By Michael Kinney
The Norman Transcript
NORMAN — It didn’t take Austin Haywood long to find a new home. Less than three months after quitting the Oklahoma football team, the Southmoore High alum enrolled at the University of Central Arkansas looking for a fresh start.
“I sent an email out to every school in this division ,basically,” Haywood said. “And they e-mailed me back around the first of January. I went up there two weeks before school started, then made my decision two days before school started, around Jan. 10.”
In choosing a new school, Haywood said he didn’t want to have to sit out a year,. He wanted to play outside of his home state of Oklahoma and wanted an offense that would utilize his skills as a pass-catching tight end. The Bears fit every category.
“Wasn’t considering any others schools,” Haywood said. “It’s far, but not that far. It’s only four hours away from home. So, it’s not that bad. But there were no other schools in this division that were close, besides Sam Houston. But I didn’t feel like I would fit their program and offense. They run the ball too much for me.”
The Bears also did their homework in researching Haywood. It included talking to his high school coaches and to members of the Sooners program. UCA coach Clint Conque wanted as much information on why Haywood left OU in order to talk to him about it and his expectations at UCA.
"It was addressed directly," Conque said. "We are all human. We all make mistakes. But we live in a society of second opportunities. But his situation at Oklahoma was addressed directly."
Because Central Arkansas is a Football Championship Subdivision program, transferring there prevents Haywood from having to sit out a season, which he would have to have done if he went to a Football Bowl Subdivision program. The sophomore has two seasons of eligibility remaining since he didn’t burn a redshirt at OU.
“Once I made the decision, I was set,” Haywood said. “Family basically told me to do what I have to do. Go to school, play football and do what makes me happy.”
Even though he was the No. 2 tight end at the time, Haywood informed the Oklahoma coaches he was leaving the team Oct. 21. The Sooners were 6-0 and ranked No. 3 in the nation. Haywood had caught six passes for 42 yards.
The OU coaches gave him another chance near the end of the year to work his way back onto the squad.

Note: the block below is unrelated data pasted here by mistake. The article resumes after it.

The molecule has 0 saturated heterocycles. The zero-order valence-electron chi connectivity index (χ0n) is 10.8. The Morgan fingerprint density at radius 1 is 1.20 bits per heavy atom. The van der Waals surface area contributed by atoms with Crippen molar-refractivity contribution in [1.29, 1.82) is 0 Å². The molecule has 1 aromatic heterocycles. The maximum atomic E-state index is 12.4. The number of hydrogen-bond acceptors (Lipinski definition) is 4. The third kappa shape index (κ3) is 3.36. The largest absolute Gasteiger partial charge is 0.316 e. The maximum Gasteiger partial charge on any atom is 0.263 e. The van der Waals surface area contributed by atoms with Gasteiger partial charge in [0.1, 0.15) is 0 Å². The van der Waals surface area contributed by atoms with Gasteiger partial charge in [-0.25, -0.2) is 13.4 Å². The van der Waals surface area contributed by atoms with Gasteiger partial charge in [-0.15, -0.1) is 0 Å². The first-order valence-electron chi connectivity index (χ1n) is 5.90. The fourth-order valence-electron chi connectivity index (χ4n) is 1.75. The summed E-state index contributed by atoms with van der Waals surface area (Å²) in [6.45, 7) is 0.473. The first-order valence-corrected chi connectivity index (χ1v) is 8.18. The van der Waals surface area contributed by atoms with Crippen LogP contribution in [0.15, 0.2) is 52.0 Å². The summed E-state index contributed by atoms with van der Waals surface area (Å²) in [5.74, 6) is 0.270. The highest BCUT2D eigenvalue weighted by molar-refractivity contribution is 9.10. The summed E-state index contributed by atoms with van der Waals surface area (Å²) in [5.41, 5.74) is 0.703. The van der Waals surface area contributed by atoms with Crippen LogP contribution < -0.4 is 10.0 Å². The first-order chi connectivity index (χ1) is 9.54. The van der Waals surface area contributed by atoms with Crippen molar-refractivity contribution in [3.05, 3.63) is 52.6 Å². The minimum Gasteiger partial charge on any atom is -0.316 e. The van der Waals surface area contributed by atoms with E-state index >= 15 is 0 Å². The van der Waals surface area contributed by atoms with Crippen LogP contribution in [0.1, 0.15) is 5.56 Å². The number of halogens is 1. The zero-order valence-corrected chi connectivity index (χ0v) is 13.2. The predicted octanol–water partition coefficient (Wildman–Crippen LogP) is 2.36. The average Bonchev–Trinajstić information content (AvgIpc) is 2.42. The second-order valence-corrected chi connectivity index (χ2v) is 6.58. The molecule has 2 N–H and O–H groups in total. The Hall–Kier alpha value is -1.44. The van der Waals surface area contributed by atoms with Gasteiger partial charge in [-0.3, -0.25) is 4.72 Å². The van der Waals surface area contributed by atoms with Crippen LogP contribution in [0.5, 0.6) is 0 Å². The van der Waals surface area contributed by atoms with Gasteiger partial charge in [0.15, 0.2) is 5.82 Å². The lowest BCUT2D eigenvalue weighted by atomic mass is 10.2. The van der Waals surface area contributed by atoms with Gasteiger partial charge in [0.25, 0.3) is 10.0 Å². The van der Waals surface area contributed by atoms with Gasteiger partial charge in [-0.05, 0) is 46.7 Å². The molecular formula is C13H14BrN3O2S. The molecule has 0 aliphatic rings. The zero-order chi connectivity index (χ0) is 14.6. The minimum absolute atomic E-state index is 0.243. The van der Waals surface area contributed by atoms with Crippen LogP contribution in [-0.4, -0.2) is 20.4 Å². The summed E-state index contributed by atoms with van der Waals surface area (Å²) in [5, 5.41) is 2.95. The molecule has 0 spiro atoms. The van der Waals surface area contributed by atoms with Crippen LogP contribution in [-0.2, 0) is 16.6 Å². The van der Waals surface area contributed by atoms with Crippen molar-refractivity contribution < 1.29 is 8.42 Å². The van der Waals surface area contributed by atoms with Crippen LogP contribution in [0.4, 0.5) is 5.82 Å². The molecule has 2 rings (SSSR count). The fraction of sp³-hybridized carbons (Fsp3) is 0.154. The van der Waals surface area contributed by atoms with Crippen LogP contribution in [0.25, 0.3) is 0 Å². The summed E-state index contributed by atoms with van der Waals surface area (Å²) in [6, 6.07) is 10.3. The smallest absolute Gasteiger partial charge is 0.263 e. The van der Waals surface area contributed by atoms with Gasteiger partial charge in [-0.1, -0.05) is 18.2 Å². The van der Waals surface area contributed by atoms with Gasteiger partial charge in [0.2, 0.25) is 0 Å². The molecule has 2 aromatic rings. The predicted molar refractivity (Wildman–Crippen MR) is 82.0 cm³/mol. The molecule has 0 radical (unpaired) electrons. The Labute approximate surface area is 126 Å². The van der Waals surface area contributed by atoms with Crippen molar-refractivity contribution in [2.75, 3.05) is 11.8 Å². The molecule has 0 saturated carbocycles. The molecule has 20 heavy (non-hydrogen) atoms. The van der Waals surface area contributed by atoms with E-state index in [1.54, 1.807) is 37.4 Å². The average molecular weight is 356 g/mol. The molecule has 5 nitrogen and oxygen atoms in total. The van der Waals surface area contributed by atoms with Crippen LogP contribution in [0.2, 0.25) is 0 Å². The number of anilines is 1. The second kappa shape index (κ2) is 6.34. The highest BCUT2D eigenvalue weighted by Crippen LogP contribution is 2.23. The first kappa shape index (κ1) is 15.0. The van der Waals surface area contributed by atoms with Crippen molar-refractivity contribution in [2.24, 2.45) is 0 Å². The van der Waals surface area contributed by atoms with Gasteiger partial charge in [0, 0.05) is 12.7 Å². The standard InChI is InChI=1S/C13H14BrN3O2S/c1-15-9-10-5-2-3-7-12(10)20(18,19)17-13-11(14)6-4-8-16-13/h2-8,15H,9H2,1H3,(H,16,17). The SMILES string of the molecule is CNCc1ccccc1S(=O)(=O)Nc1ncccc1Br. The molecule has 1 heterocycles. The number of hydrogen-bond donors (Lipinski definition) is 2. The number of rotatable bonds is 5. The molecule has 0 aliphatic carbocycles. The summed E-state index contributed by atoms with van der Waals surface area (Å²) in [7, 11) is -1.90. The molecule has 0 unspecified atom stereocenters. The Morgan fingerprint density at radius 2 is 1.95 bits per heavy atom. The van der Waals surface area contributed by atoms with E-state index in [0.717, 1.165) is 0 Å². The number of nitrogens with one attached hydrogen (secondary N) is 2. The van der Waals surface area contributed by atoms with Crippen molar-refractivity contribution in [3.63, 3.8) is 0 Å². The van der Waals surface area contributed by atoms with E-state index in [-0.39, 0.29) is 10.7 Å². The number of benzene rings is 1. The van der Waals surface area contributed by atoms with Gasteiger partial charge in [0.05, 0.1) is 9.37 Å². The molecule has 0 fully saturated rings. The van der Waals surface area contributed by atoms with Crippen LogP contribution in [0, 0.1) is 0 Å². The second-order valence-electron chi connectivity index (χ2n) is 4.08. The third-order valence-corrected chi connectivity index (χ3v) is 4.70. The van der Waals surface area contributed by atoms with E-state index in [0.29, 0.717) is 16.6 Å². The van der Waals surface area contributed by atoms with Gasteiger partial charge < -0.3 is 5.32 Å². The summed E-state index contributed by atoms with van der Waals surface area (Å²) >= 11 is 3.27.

That didn’t work out either.
Haywood said he tries not to think too much about what led him to leave the Sooners, a program he had dreamed about playing for since he was a kid. But he does know who was responsible for why it didn’t work out with Oklahoma.
“The main reason was I wasn’t doing what I was supposed to do,” Haywood said. “I just had a bad attitude about things. It was my fault it didn’t work out.”
Haywood is joining a Bears squad that is coming off a 9-4 record, and made it to the second round of the FCS postseason.
“All our losses were to conference champions or co-champions,” Conque said. “And that’s pretty remarkable. And as we continue to progress in Division I, we’re certainly learning the landscape of being able to compete with those teams week in and week out, and year in and year out.”
At 6-4, 245 pounds, Haywood should help a Bears’ offense that threw for 3,650 yards.
"One of the key ingredients to our offense is a playmaking tight end," Conque said. "We are not a spread offense, but we do look a lot like Oklahoma. We've been a little void at that position past couple of years. When our offense is really clicking, it's when we have a presence at tight end."
Conque says Haywood can be that presence. But that’s only if Haywood can prevent himself from making the same mistakes he made with the Sooners.
“It’s going to change,” Haywood said. “No doubt. It has changed. It just changed because I really didn’t have no other choice.”
Michael Kinney 366-3537 email@example.com